A Church Reflects Its People

If a church sincerely and wholeheartedly loves God, loves people, and makes disciples as they are going, then that church will become a great church. But we must remember “the church” is the people, not the organization or the building. The organization reflects the people. So the real point is that individual people must wholeheartedly love God, love people, and make disciples, if there church is going to become a great church.

A great church that is growing, effectively making disciples, seeing God transform lives, and making an impact that will last into eternity is the way it is because individual Christ-followers make choices to obey, sacrifice, and surrender to God. The same is also true of a boring church, an ineffective church, a conflicted church, and a non-growing church. The organization is what it is due to the people who make up the organization. Your church is a reflection of you. Hard words for some people and churches? Maybe, but its absolutely true just the same.

Just imagine what Jesus would really say and do if He attended your church. Would Jesus be ok with the commitment he witnessed? What about the sincere heartfelt prayers, the unity, the willingness to stretch out of your comfort zone, the disciple-making efforts, the faith, the efforts to reach the un-churched or de-churched, the authentic worship, the surrender, or the sacrifice? Would He commend you for your heart, love, and obedience? Would He challenge your fear and lack of faith?

Would He say you are lukewarm and spit you out of his mouth? Would He challenge you to re-dream and surrender to His purposes? Would He overturn a few tables and pews and clear the place out with His rebuke? Would He thank you for your surrender, sacrifice, and selflessness as He recounted all the lives that have been changed as He has used you to carry out His ministry in and through you?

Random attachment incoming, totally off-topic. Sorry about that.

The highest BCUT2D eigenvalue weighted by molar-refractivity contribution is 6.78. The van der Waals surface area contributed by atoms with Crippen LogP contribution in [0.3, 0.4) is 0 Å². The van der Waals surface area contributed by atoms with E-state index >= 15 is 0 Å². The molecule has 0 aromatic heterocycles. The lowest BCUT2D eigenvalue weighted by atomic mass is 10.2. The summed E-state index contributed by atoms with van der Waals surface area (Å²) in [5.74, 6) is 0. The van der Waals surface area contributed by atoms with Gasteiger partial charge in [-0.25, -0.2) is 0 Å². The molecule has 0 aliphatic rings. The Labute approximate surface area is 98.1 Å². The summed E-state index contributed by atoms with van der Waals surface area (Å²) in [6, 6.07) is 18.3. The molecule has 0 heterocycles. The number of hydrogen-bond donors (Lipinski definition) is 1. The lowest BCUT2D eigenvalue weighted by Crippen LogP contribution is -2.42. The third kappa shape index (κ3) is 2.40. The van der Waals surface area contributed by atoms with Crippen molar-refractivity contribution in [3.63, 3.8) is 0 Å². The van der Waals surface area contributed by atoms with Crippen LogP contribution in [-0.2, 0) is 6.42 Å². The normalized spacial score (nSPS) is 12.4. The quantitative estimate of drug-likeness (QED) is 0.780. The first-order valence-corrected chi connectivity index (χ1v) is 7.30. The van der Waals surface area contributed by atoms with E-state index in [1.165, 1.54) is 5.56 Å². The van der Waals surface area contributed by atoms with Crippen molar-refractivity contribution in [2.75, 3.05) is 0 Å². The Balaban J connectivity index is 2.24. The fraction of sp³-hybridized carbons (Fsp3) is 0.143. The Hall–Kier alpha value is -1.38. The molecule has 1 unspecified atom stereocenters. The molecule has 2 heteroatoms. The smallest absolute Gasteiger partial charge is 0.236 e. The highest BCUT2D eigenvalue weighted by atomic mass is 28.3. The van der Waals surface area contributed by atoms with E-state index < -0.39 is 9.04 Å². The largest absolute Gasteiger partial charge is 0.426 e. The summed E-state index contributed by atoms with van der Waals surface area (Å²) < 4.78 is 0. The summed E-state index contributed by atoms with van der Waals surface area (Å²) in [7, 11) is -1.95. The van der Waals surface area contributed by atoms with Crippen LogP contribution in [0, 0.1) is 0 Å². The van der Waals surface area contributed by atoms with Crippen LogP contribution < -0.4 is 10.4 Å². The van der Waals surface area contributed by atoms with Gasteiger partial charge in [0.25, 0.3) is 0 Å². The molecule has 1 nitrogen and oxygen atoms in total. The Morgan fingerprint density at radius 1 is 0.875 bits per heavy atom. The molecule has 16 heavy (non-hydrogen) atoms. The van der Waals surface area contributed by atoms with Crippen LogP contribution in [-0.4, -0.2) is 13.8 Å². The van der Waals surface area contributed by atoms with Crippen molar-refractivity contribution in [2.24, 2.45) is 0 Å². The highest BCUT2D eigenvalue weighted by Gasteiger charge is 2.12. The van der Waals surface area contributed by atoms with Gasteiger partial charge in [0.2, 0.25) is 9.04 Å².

If we are really honest, few of us are ready to face Jesus’ evaluation of our church. And since “our church is a reflection of us”, few of us are prepared to face Jesus’ evaluation of our personal efforts at Christ-following. If an article like this makes you feel uncomfortable, just imagine how you would feel having your church being evaluated by Jesus!

We tend to ask the wrong questions: Am I comfortable? Does it meet my needs? Am I being noticed enough? Are my opinions being heard? Does it cost me any money? Does in require any time from me? Asking the wrong questions simply reinforces wrong behaviors and attitudes that do not honor God.

However, if you ask yourself the right questions: What would Jesus say, or think, or do? Is my attitude a positive example of my relationship with Christ? Am I being a good steward of all God has entrusted to me?   Is my heart right, broken, yielded, and surrendered? Is there any area of hidden sin in my life? If we ask the right questions wrong behaviors and attitudes will be challenged and God honoring behaviors and attitudes will be reinforced.

Biblically speaking, we all know Christ is the Head of the Church. Then, why do we (or let others) run the church like we are the ones in charge? I just wonder what Jesus would say about that?